How do staggered hours work?

    staggered hours

    IN THIS ARTICLE

    With flexible working commonplace in workplaces across the UK economy, arrangements such as staggered hours can offer both the employer and employee many advantages.

    In this guide, we look at what staggered hours mean, and the key legal and HR considerations for employers adopting this approach, either on a temporary or permanent basis.

    What are staggered hours?

    There are various different ways of working flexibly, including working from home, job sharing, and working reduced or compressed hours. Flexible working arrangements can also include having different start and finish times to other workers. This is known as staggered hours, or working staggered shifts.

    Staggered hours are defined by the Government as when ‘an employee has different start, finish and break times from other workers.’ This simply means that employees will start and finish work in the same workplace, completing a set number of hours, but at different times during the day.

    How do staggered hours systems work?

    To stagger work hours means to put in place a system where employees or groups of employees will start and finish work at slightly different times. This system may allow workers some discretion, within prescribed limits, in fixing these times, although once fixed these times should remain unchanged.

    Under a staggered hours system, employees or groups of employees will start and finish work at slightly different times, creating a set variation from the traditional 9 to 5, or 8.30am to 5.30pm, working day.

    The system may allow workers some discretion, within prescribed limits, in fixing these times, subject to the expectation that an employee’s daily responsibilities can be successfully completed within a single 8-hour day. Further, once their hours have been fixed, these should remain unchanged.

    This is in contrast to flexitime where the employee is given core working hours during which time they are required to work, for example, 10am to 4pm, but they are granted some flexibility, typically a 2-hour window as to when they can start or finish work, such as 7am to 10am start time and 4pm to 7pm end time.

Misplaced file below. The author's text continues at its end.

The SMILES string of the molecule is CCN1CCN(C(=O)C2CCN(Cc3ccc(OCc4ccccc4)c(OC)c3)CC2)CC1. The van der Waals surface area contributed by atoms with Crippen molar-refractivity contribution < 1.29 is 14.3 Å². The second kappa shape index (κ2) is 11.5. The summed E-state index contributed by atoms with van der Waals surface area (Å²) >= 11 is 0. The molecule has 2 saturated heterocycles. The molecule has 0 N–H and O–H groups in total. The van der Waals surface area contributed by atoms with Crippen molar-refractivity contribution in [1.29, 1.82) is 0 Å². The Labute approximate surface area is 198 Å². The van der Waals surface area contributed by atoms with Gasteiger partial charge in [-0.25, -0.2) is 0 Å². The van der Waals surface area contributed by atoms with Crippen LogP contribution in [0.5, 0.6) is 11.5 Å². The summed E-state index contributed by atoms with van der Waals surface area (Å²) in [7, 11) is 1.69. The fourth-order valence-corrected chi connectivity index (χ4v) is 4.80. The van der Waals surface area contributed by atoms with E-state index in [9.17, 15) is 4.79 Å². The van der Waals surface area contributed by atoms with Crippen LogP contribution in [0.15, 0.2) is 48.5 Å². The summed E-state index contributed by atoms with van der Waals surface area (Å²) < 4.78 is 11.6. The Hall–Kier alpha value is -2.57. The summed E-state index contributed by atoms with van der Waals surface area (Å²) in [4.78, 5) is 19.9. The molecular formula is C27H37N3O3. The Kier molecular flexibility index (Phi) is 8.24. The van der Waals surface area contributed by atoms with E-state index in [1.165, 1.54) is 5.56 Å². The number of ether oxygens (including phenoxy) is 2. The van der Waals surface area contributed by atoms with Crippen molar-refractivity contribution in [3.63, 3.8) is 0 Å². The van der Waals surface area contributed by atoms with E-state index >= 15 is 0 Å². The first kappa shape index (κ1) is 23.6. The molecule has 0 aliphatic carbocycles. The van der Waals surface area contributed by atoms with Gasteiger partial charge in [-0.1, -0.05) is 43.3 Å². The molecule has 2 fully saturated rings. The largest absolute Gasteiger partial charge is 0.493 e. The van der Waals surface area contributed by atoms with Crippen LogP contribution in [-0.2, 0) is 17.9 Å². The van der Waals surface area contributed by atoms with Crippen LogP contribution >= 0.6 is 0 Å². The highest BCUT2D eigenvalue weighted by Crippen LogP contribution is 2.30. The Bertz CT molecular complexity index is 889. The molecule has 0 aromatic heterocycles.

How can a staggered hours system be implemented?

    It is open to both you and your staff to agree to various different types of flexible working arrangements, including staggered hours. You can vary the terms and conditions of a contract of employment, including start and finish times, in circumstances where either the employee agrees to the change or the employee’s representatives agree to the change, for example, a trade union.

    In some cases, the employment contract may contain a flexibility clause allowing you to make certain unilateral changes, including to working times, meaning you do not legally require the employee’s consent to implement the change. However, you must be reasonable in making any changes and not discriminate against certain individuals or groups of individuals. It is therefore generally advisable to consult, and where possible seek agreement, with affected employees before making changes to their working hours, not least to support positive working relations,

    Where you are looking to implement a system of staggered hours, you should clearly communicate your proposals and your reasons for this to employees – in this case health and safety concerns arising from the coronavirus crisis – as well as the likely period of the changes and the benefits to the workforce.